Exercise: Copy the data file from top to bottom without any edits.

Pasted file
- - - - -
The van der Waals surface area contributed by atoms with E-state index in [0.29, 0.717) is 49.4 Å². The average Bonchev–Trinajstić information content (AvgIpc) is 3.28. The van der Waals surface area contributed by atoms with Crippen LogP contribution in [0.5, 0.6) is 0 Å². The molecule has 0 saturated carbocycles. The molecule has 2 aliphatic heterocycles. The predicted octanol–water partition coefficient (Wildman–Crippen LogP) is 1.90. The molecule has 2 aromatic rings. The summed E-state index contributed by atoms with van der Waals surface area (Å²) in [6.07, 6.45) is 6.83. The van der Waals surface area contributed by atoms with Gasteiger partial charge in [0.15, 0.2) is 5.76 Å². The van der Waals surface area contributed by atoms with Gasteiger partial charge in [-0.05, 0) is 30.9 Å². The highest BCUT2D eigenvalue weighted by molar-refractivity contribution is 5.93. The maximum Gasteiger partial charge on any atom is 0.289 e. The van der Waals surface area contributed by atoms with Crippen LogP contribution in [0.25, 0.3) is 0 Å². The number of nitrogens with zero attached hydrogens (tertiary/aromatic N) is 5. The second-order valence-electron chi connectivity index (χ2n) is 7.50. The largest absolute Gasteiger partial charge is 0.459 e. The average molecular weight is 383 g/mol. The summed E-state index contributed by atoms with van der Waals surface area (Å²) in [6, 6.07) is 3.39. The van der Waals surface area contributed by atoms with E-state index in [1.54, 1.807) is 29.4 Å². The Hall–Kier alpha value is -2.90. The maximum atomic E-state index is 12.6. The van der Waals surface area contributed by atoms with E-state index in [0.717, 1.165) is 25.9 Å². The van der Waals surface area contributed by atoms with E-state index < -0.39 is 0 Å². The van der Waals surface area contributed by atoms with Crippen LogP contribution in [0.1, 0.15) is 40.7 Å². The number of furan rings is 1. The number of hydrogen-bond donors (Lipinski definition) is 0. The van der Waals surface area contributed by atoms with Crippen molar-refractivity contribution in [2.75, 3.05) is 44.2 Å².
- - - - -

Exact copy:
The van der Waals surface area contributed by atoms with E-state index in [0.29, 0.717) is 49.4 Å². The average Bonchev–Trinajstić information content (AvgIpc) is 3.28. The van der Waals surface area contributed by atoms with Crippen LogP contribution in [0.5, 0.6) is 0 Å². The molecule has 0 saturated carbocycles. The molecule has 2 aliphatic heterocycles. The predicted octanol–water partition coefficient (Wildman–Crippen LogP) is 1.90. The molecule has 2 aromatic rings. The summed E-state index contributed by atoms with van der Waals surface area (Å²) in [6.07, 6.45) is 6.83. The van der Waals surface area contributed by atoms with Gasteiger partial charge in [0.15, 0.2) is 5.76 Å². The van der Waals surface area contributed by atoms with Gasteiger partial charge in [-0.05, 0) is 30.9 Å². The highest BCUT2D eigenvalue weighted by molar-refractivity contribution is 5.93. The maximum Gasteiger partial charge on any atom is 0.289 e. The van der Waals surface area contributed by atoms with Crippen LogP contribution in [0.25, 0.3) is 0 Å². The number of nitrogens with zero attached hydrogens (tertiary/aromatic N) is 5. The second-order valence-electron chi connectivity index (χ2n) is 7.50. The largest absolute Gasteiger partial charge is 0.459 e. The average molecular weight is 383 g/mol. The summed E-state index contributed by atoms with van der Waals surface area (Å²) in [6, 6.07) is 3.39. The van der Waals surface area contributed by atoms with E-state index in [1.54, 1.807) is 29.4 Å². The Hall–Kier alpha value is -2.90. The maximum atomic E-state index is 12.6. The van der Waals surface area contributed by atoms with E-state index in [0.717, 1.165) is 25.9 Å². The van der Waals surface area contributed by atoms with E-state index < -0.39 is 0 Å². The van der Waals surface area contributed by atoms with Crippen LogP contribution in [0.1, 0.15) is 40.7 Å². The number of furan rings is 1. The number of hydrogen-bond donors (Lipinski definition) is 0. The van der Waals surface area contributed by atoms with Crippen molar-refractivity contribution in [2.75, 3.05) is 44.2 Å².